• A writer must do it every day, just like writing.

And that is the hardest part: returning to the work-in-progress each day, knowing it’s far from perfect. The satisfaction of molding that imperfect first draft into a work of art must drive the writer forward. That is the only benchmark.

Do you set goals for the revision process? What sort of metrics do you use, if any?




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Get More Out of Writer’s Conferences

I am excited about the upcoming annual CAPA-U Writer’s Conference this Saturday in Harford, CT, sponsored by the Connecticut Authors and Publishers Association (CAPA), a fantastic organization composed of a group of dedicated independent authors and publishers. This is my third CAPA conference and I’ve met agents and talented writers and editors, while expanding my knowledge of the craft and marketing.

Advance planning will help writers get the most out of these conferences. Writers should ask themselves some key questions:

  • Who is the sponsoring organization? Is it a reputable organization? Is the agenda/schedule available? Are the workshop topics appropriate for a writer of your level?
  • What do I want to get out of a writers’ conference? What are my goals?
  • How can I meet other writers and establish connections?
  • Do a have a novel (finished manuscript) to shop? If so what agents do a want to meet? What will I say when I meet them?
  • What workshops should I attend.

So many questions…where to turn for answers?

Here are a few tips for writers to get the most out of conferences:

  • Study the agenda carefully. Choose workshops based on where you are as a writer. If you’ve just published a first novel, workshops on marketing and maximizing social media may be for you.
  • Dress appropriately. Business casual is the norm. Wear comfortable shoes, not sneakers. Don’t walk in wearing a pair of jeans and a rock and roll concert tee-shirt.
  • Get there early, collect your materials, and network. You don’t want to walk into a crowded general session late and slink into a seat in the back of the room.
  • Bring business cards or a marketing piece. Make sure it has your contact information, website or blog address.
  • Select the right agent, if there are opportunities to meet with agents. Review the agent bios and go on their websites. Pay attention to what types of authors and genres they represent.
  • Some conferences allow authors to sell their hard-copy books. Take advantage of this.
  • Select a mix of craft and business workshops. Take a notebook with you and take notes.
  • Network at every opportunity. I found my book editor because she happened to sit down next to me at lunch during a writers’ conference and we got to talking.
  • Be as positive as you can be when you meet with an agent. These meetings can seem like cattle calls. You only have ten minutes or so to make a good impression. Be friendly, tell the agent about yourself and your work and engage the agent in a dialogue. Be interesting and engaging. Smiling helps.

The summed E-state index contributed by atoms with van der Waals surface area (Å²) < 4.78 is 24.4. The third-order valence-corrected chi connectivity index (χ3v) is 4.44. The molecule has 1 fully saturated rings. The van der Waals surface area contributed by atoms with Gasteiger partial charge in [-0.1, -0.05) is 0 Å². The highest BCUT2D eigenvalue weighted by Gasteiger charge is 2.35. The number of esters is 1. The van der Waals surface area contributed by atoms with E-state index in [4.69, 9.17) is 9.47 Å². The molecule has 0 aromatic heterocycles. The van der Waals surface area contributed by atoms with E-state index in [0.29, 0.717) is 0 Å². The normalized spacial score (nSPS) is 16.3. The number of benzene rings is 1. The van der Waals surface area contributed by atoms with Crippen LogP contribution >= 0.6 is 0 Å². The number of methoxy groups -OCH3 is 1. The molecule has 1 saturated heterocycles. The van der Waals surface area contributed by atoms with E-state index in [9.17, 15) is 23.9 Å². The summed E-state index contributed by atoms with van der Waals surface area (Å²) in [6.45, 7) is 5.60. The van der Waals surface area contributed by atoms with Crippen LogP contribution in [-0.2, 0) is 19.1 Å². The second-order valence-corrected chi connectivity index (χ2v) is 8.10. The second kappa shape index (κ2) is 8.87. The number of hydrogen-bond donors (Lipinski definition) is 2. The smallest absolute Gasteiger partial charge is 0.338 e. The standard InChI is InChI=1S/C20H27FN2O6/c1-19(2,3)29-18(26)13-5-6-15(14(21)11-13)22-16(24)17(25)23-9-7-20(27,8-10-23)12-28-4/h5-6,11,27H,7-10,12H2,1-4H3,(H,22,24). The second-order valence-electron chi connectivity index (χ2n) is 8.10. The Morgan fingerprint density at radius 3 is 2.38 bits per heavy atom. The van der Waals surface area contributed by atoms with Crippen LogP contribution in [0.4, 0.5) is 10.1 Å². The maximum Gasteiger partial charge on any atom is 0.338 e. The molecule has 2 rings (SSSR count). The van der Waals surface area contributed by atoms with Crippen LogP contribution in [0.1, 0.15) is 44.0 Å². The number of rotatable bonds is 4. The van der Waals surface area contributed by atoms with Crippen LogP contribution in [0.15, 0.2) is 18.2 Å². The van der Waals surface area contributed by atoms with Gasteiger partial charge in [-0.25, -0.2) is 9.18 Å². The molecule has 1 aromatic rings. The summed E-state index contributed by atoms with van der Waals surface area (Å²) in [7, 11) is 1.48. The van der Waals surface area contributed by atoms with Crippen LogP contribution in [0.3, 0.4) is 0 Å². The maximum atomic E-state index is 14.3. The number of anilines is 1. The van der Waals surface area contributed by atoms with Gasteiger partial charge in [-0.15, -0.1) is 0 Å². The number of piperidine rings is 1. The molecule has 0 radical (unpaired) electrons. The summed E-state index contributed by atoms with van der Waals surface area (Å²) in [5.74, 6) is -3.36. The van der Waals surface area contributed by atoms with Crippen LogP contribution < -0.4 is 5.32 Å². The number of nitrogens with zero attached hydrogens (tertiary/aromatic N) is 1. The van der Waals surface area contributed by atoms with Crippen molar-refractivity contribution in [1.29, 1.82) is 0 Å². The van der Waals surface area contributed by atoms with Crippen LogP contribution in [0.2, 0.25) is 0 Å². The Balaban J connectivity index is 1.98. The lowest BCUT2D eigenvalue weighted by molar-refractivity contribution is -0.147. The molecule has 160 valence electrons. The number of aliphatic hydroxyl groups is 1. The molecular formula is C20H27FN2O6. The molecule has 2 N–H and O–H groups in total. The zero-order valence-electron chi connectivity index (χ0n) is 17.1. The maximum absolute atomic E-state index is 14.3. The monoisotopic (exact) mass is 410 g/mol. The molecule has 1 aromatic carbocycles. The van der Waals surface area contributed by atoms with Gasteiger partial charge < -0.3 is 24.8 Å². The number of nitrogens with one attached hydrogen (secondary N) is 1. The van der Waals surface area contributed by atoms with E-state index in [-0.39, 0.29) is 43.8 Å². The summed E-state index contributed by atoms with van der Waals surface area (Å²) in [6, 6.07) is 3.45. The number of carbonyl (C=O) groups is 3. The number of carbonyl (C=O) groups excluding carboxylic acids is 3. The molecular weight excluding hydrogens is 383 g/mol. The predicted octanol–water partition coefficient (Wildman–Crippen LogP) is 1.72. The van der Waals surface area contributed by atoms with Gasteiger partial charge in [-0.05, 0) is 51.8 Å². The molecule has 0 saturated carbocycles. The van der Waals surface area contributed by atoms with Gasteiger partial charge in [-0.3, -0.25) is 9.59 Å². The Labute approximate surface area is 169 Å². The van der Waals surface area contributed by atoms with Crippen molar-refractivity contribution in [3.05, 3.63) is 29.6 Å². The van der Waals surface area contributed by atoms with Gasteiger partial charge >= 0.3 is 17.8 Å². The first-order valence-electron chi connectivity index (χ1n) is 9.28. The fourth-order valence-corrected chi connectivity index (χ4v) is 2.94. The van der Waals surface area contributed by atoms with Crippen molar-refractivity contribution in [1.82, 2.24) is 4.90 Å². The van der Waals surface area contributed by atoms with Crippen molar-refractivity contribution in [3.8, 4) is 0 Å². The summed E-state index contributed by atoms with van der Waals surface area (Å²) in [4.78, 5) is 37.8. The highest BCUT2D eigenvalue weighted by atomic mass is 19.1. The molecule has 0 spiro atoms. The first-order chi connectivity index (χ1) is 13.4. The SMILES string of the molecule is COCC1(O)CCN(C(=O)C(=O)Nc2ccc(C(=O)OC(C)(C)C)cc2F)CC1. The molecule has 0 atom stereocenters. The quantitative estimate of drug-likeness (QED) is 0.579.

• Never vent about frustrations you have experienced in getting your work published or represented by an agent.
  • Volunteer to “cover” a session for the sponsoring organization’s newsletter. Volunteer newsletter editors have a thankless job and are always looking for articles. You will make two new friends–the editor and the presenter you write about.
  • Make sure you are familiar with the work of authors you came to see. Check out their websites.
  • Be nice to everybody. Treat the volunteer who gives you your name badge and conference packet with the same respect you show to the author you came to see. A minute of boorish behavior can undo a lifetime of good will.
  • Prepare an elevator speech. Don’t make it long–30 second to a minute on who you are and what your work is about.
  • Take an interest in other people’s work. Actively listen to the other writers you meet. Get their contact information and drop them a line telling them it was nice to meet.
  • Don’t let a lack of interest by an agent ruin your day. Agents must be selective. Your work might not be appropriate for them.
  • Don’t walk around with hurt feelings and a scowl on your face because an agent doesn’t take an interest in your manuscript. It will happen more often than not.
  • Finally, if there is a reception where drinks are served, watch your alcohol intake.

For a low-cost resource with a lot more on attending writer;s conferences check out this book by authors Bob Mayer and Jen Talty.

Writer’s conferences will advance your knowledge of the craft, expand your network of contacts and possibly help you to land an agent. I recommend writers attend at least one writer’s conference a year and more if resources allow.

How do you get the most out of writer’s conferences?


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Break the Rules at Your Own Risk

A couple of bloggers recently posted essays about the need for writers to be flexible in adhering to some of the rules of the craft of fiction. These posts raise a key question: when is it acceptable for writers to break the rules?

Anna Elliot, in a post on Writer Unboxed, put it this way: “When I’m wrestling with plot, I don’t consciously follow any of the ‘approved’ basic plot structures.